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Grasso Holdings Developing a 268 room Intercontinental Hotel
 in Philadelphia's Franklintown
By Tom Belden, The Philadelphia InquirerMcClatchy-Tribune Regional News

Apr. 14, 2008 - More than three decades after it was first envisioned, the Franklintown development straddling Vine Street is getting a centerpiece: an Intercontinental Hotel sharing space with national retailers, apartments and condominiums.

The site, on the north side of Vine between 16th and 17th Streets, will include a Whole Foods supermarket and a Best Buy consumer-electronics store, in addition to the 268-room hotel, said David Grasso, chief executive officer of Grasso Holdings, the project's developer, in an interview last week.

The $320 million project, to be named The Vine, is scheduled for completion in the second half of 2010, Grasso said.

The 40-story luxury hotel, with apartments and a handful of condos on its upper floors, will be the region's first for the Intercontinental chain, a division of Atlanta-based Intercontinental Hotel Group that is better-known abroad than in this country. The company also is the parent of Holiday Inn and Crowne Plaza hotels and operates lodgings with more than 4,000 rooms worldwide.

The site now is a surface parking lot and is one of the last gaps in the master plan for Franklintown, an area from Vine to Spring Garden Street zoned in the 1970s for a mix of hotels, office towers, residences and retail stores. Early in its history, a two-way street, Franklintown Boulevard, was created to connect southbound 17th to northbound 18th between Vine and Callowhill Streets.

The development started with construction of Franklin Plaza on the south side of Vine between 16th and 17th, where GlaxoSmithKline's U.S. headquarters and the Sheraton Philadelphia City Center Hotel are situated. Franklintown also has high-rise apartment buildings, seniors housing, and townhouses built in earlier phases.

Grasso said the hotel-apartment tower, with a curving glass facade, to be located at the Franklintown Boulevard and Vine corner, will create "a glowing box at night." And while the high-rise may be the most visible part of The Vine, the retail stores are "the most valuable part of the whole deal," he said.

When combined with the hotel and residences, the supermarket and other stores give the project "critical mass, making it a destination," he said. "They all help each other. . . . When you put all these components together, they enhance the desirability of the residential portion, the retail and the hotel because it increases the activity around it."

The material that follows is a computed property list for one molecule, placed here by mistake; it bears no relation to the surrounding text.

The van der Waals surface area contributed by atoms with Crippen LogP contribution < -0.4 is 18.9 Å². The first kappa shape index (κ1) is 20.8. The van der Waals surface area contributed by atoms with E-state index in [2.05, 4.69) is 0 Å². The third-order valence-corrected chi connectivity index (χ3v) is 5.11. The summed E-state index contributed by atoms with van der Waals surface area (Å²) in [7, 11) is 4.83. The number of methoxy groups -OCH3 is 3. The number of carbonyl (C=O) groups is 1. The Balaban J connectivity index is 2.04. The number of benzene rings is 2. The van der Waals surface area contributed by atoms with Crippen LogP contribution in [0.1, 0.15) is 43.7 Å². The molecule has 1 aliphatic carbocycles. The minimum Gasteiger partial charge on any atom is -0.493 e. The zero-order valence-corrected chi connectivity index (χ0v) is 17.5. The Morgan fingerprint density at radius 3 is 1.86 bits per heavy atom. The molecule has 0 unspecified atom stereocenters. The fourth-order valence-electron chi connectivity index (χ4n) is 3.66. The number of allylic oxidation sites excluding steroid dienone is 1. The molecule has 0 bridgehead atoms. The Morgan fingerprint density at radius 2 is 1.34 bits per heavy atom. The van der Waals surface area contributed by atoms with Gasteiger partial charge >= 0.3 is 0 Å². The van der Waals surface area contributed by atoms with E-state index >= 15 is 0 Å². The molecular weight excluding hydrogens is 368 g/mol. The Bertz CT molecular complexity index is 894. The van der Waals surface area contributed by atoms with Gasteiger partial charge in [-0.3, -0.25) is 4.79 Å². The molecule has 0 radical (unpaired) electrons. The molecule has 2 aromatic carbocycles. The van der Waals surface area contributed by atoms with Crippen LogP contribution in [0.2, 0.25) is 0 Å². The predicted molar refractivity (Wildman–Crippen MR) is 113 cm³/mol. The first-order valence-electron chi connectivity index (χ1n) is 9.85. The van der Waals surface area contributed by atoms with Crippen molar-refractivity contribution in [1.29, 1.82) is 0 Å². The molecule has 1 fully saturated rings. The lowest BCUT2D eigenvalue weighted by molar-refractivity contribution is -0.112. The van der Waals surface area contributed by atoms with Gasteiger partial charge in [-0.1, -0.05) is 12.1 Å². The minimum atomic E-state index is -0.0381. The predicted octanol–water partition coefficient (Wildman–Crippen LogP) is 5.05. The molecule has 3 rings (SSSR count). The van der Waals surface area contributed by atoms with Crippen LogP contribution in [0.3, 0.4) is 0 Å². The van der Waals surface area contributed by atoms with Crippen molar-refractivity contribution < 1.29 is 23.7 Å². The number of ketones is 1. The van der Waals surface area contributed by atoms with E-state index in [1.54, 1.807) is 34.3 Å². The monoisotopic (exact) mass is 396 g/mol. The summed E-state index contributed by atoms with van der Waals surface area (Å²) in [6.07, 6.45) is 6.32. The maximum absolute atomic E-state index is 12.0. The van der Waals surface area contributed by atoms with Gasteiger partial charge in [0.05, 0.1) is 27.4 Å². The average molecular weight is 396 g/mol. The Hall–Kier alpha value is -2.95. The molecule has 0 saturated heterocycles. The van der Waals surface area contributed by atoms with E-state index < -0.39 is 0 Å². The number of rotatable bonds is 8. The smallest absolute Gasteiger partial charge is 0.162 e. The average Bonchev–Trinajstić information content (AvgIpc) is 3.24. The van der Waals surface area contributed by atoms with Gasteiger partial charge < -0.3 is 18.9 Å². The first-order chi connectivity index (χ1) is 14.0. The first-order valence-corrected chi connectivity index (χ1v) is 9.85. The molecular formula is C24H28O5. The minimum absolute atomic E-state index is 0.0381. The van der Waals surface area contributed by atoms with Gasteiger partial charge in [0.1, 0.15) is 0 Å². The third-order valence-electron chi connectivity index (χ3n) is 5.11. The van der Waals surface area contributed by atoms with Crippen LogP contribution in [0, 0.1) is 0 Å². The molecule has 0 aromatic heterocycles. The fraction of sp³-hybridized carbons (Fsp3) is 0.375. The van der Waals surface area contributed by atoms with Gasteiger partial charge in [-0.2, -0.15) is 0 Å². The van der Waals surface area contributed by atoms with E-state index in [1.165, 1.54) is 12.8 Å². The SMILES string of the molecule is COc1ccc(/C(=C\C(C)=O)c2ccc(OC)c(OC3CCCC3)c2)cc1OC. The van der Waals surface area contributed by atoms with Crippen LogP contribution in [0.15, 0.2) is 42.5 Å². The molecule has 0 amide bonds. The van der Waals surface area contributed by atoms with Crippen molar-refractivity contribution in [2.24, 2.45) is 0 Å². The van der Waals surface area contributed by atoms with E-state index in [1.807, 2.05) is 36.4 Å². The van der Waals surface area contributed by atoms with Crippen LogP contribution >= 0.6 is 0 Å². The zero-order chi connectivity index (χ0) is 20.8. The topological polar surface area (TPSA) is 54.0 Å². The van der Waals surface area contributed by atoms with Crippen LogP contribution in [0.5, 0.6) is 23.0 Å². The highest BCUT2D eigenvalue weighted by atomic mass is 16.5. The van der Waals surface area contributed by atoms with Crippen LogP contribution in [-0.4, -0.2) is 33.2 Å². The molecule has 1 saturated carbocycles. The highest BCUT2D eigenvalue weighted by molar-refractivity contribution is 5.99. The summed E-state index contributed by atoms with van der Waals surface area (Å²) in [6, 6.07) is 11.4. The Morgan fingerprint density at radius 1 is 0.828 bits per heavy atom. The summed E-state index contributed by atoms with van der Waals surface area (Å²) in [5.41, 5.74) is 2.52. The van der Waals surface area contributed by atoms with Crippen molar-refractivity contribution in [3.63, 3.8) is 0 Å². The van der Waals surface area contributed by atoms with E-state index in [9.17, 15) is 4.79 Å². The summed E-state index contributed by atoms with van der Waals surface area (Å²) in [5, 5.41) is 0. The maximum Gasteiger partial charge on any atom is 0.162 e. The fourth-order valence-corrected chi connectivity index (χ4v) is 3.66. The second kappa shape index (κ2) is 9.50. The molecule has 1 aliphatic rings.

The hotel will have 18,000 square feet of meeting space to appeal to business groups, an upscale restaurant that may stay open 24 hours a day, and a full-service spa, Grasso said. The hotel also will be the only one in the city "with four fixtures in every bathroom," including European-style bidets, he said.

Financing for the project is in place, Grasso said, and will come from his company; Grosvenor Investment Management, a pension-fund adviser; and Societe Generale, the French bank.

Plans for the 60,000-square-foot Whole Foods supermarket, which will replace the chain's 16,000-square-foot store at 20th and Callowhill Streets, were announced 18 months ago. The new store will be what the natural-and-organic-food retailer, based in Austin, Texas, calls its "next generation," with a far greater selection of products and several dining areas, company officials said.

Hotel consultants and tourism officials say the Intercontinental will help the city accommodate larger gatherings at an expanded Convention Center and will draw more visitors from overseas.

"It's going to bring that whole area alive," said Jack Ferguson, executive vice president of the Philadelphia Convention & Visitors Bureau. "The Intercontinental flag gives us another leap into having more international business coming in, because the brand is known worldwide."

Peter R. Tyson, vice president of PKF Consulting, in Philadelphia, said the hotel would be close enough to Market Street's office buildings to appeal to business travelers. He said he didn't expect the Intercontinental to dampen other developers' plans to build a half dozen or so hotels in Center City to take advantage of the larger Convention Center.

"This was always on everybody"s slate," Tyson said. "It was just a matter of when."

Contact staff writer Tom Belden at 215-854-2454 or


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